- We took the kids one year to the Renaissance Festival in Indiana. You get to be the White Knight. The kids get to ride a horse and joust against the forces of darkness with a helmet on. And the White Knight always wins - the forces of darkness fall onto an old mattress. Someone plays a Lute and plays a song from Medieval Times. The day we went it was maybe 90 degrees out and the heat and humidity index I can't even remember what the radio said. We were next in line and the mare collapsed. Went down in a heap. Ginger was eating Ye Olde Drumstick and she dropped it in the dirt. The kids were crying. I remember this farmer saying he had a gun in his truck. Just like that. From the White Knight to a gun in the truck. They had everyone turn their backs before they put the animal down, but even if you couldn't see you could still hear. How do you get that back? How does that get to be fair?
- I've been to Tokyo. They sell little-girl underwear in the vending machines right on the main drag, the Ginza, or whatever. Guys in suits buying used girl panties. How is that okay? That's not okay.
- There should be a tv show about a guy who calls home one day and he's there, he answers, he's talking to himself, only he's someone else. He's somehow divided into two, and the second one of him drives away and the rest of the show is about him trying to find the guy.
- There are these butterflies in Central America. They're blue and orange and yellow and have poison in their wings,just enough to stop a bird heart. But the birds know this somehow, so they don't eat them. But there are other ones, butterflies, they're orange, blue and yellow too but no poison wings. They're just flying around, looking dangerous, getting by on their looks.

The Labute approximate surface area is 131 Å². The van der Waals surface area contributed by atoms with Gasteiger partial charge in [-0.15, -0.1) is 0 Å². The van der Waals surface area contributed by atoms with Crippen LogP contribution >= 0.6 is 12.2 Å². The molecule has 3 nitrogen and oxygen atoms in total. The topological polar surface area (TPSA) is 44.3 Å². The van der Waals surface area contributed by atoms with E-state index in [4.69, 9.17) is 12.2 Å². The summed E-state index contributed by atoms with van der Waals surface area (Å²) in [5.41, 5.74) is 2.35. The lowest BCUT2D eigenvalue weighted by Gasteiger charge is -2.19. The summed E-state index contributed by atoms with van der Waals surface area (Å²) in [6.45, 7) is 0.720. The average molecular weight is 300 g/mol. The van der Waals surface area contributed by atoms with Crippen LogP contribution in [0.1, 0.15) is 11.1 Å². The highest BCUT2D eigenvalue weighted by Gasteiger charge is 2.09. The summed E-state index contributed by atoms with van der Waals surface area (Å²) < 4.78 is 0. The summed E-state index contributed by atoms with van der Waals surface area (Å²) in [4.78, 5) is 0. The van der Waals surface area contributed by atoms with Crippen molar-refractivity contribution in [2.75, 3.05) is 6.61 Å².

Inglourious Basterds: 8.5 out of 10.
What's more amazing is that Inglourious Basterds is Quentin Tarantino's film with the most Academy Award nominations. That's right, it was nominated more times than Pulp Fiction. Make no mistake about it, Inglourious Basterds isn't as good as Pulp Fiction, but it's pretty damn amazing.
In the Tarantino universe, I'd put it behind Pulp Fiction, Reservoir Dogs and the Kill Bills, but ahead of Jackie Brown and Grindhouse: Death Proof, both of which are fantastic, by the way. This guy can make a movie.
I Love You, Man: 6.5 out of 10.
I didn't like I Love You, Man as much as you did. Sure, it was cute... and parts of it were actually funny, but as a whole it missed the mark.
Firstly, I don't believe Paul Rudd can carry a film like this. Calm down... I like Paul Rudd, too... but as a supporting player. He can't be the guy.
And what's with the iPhone and iTunes infomercials? I guess that's part of movies now, but even the Rush stuff seemed rather forced, and I like Rush. This movie could have been called I Love You, Rush.
And finally, was Lou Ferrigno this movie's response to The Hangover's Mike Tyson? Just wondering.
Precious: Based on the Novel Push by Sapphire: 6.5 out of 10.
I could tell that was Mariah Carey, but damn, I totally didn't realize that was Lenny Kravitz until just now.
Oh yeah, the movie... I heard so much about this film, I felt like I had seen it before I saw it last night. Talk about spoilers, I already knew *** *** ******* *** ** and *** ***'* * ***** ** ****. Maybe that's why I didn't dig it the way I expected to.
Sure, she had a shitty hand dealt to her, but ya gotta play. Good on her, just don't tell me this is the best film of the year. And Lenny, good on you!
Inception: 9 out of 10.
If you haven't seen Inception yet, and you're in the mood for a good old fashioned mind fuck, this is your movie.
I totally bugged it, even when it was hurting my brain. And the best part is after the movie when you replay it in your head and try and solve the puzzle. I have my theories, but they're full of spoilers so you won't read them here.
Paranormal Activity: 8 out of 10.
Yeah, I'm a little behind on my movies. It's always that way. I see them when they hit TMN, which is about a year after they hit theatres.
I just watched Paranormal Activity and totally dug it. I liked it more than The Blair Witch Project. They filmed this thing for $15,000 and it's far more entertaining than most blockbusters. It's good.